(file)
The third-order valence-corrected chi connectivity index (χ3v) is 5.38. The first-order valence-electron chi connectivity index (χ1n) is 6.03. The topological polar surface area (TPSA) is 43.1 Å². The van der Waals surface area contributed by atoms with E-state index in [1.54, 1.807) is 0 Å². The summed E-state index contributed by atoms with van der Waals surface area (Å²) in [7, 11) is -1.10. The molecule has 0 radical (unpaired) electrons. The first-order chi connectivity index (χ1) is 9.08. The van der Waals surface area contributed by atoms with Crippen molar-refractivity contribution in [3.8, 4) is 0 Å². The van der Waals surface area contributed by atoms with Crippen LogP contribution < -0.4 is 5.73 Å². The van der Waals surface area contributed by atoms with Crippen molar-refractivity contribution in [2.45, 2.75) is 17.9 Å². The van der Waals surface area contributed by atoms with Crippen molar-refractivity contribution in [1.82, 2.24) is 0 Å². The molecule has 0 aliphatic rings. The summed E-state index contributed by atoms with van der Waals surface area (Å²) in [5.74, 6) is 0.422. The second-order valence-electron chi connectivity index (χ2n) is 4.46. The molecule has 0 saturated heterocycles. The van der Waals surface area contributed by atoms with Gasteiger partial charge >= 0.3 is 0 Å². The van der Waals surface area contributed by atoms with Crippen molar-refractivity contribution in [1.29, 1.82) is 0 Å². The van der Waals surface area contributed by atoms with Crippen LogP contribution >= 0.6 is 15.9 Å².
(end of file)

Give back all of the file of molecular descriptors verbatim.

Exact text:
The third-order valence-corrected chi connectivity index (χ3v) is 5.38. The first-order valence-electron chi connectivity index (χ1n) is 6.03. The topological polar surface area (TPSA) is 43.1 Å². The van der Waals surface area contributed by atoms with E-state index in [1.54, 1.807) is 0 Å². The summed E-state index contributed by atoms with van der Waals surface area (Å²) in [7, 11) is -1.10. The molecule has 0 radical (unpaired) electrons. The first-order chi connectivity index (χ1) is 9.08. The van der Waals surface area contributed by atoms with Crippen molar-refractivity contribution in [3.8, 4) is 0 Å². The van der Waals surface area contributed by atoms with Crippen LogP contribution < -0.4 is 5.73 Å². The van der Waals surface area contributed by atoms with Crippen molar-refractivity contribution in [2.45, 2.75) is 17.9 Å². The van der Waals surface area contributed by atoms with Crippen molar-refractivity contribution in [1.82, 2.24) is 0 Å². The molecule has 0 aliphatic rings. The summed E-state index contributed by atoms with van der Waals surface area (Å²) in [5.74, 6) is 0.422. The second-order valence-electron chi connectivity index (χ2n) is 4.46. The molecule has 0 saturated heterocycles. The van der Waals surface area contributed by atoms with Gasteiger partial charge >= 0.3 is 0 Å². The van der Waals surface area contributed by atoms with Crippen molar-refractivity contribution in [1.29, 1.82) is 0 Å². The van der Waals surface area contributed by atoms with Crippen LogP contribution >= 0.6 is 15.9 Å².